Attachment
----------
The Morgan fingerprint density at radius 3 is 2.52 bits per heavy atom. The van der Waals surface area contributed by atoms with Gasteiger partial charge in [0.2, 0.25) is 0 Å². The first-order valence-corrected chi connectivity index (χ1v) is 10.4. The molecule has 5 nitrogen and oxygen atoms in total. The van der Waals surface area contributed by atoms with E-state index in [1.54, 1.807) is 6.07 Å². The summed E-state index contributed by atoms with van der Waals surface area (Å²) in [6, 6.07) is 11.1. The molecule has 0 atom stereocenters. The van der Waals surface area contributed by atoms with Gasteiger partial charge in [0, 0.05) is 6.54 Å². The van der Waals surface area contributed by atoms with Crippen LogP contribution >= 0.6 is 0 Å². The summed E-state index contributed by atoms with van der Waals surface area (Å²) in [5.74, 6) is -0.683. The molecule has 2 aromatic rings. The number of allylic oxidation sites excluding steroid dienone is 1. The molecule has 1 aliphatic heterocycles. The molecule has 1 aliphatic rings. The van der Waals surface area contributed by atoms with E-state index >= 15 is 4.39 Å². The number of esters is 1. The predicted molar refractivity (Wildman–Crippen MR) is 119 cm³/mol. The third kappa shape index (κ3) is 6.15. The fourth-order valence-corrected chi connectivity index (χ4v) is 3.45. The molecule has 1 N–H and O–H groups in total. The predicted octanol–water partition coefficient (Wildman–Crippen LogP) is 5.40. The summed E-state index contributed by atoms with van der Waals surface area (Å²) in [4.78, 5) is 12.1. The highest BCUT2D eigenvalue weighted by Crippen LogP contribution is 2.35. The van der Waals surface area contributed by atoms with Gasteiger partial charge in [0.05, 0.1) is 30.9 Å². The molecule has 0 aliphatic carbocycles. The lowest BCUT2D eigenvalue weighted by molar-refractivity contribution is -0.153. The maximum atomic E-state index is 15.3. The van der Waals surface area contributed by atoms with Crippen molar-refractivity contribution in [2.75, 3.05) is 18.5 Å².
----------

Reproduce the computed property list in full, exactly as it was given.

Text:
The Morgan fingerprint density at radius 3 is 2.52 bits per heavy atom. The van der Waals surface area contributed by atoms with Gasteiger partial charge in [0.2, 0.25) is 0 Å². The first-order valence-corrected chi connectivity index (χ1v) is 10.4. The molecule has 5 nitrogen and oxygen atoms in total. The van der Waals surface area contributed by atoms with E-state index in [1.54, 1.807) is 6.07 Å². The summed E-state index contributed by atoms with van der Waals surface area (Å²) in [6, 6.07) is 11.1. The molecule has 0 atom stereocenters. The van der Waals surface area contributed by atoms with Gasteiger partial charge in [0, 0.05) is 6.54 Å². The van der Waals surface area contributed by atoms with Crippen LogP contribution >= 0.6 is 0 Å². The summed E-state index contributed by atoms with van der Waals surface area (Å²) in [5.74, 6) is -0.683. The molecule has 2 aromatic rings. The number of allylic oxidation sites excluding steroid dienone is 1. The molecule has 1 aliphatic heterocycles. The molecule has 1 aliphatic rings. The van der Waals surface area contributed by atoms with E-state index >= 15 is 4.39 Å². The number of esters is 1. The predicted molar refractivity (Wildman–Crippen MR) is 119 cm³/mol. The third kappa shape index (κ3) is 6.15. The fourth-order valence-corrected chi connectivity index (χ4v) is 3.45. The molecule has 1 N–H and O–H groups in total. The predicted octanol–water partition coefficient (Wildman–Crippen LogP) is 5.40. The summed E-state index contributed by atoms with van der Waals surface area (Å²) in [4.78, 5) is 12.1. The highest BCUT2D eigenvalue weighted by Crippen LogP contribution is 2.35. The van der Waals surface area contributed by atoms with Gasteiger partial charge in [0.05, 0.1) is 30.9 Å². The molecule has 0 aliphatic carbocycles. The lowest BCUT2D eigenvalue weighted by molar-refractivity contribution is -0.153. The maximum atomic E-state index is 15.3. The van der Waals surface area contributed by atoms with Crippen molar-refractivity contribution in [2.75, 3.05) is 18.5 Å².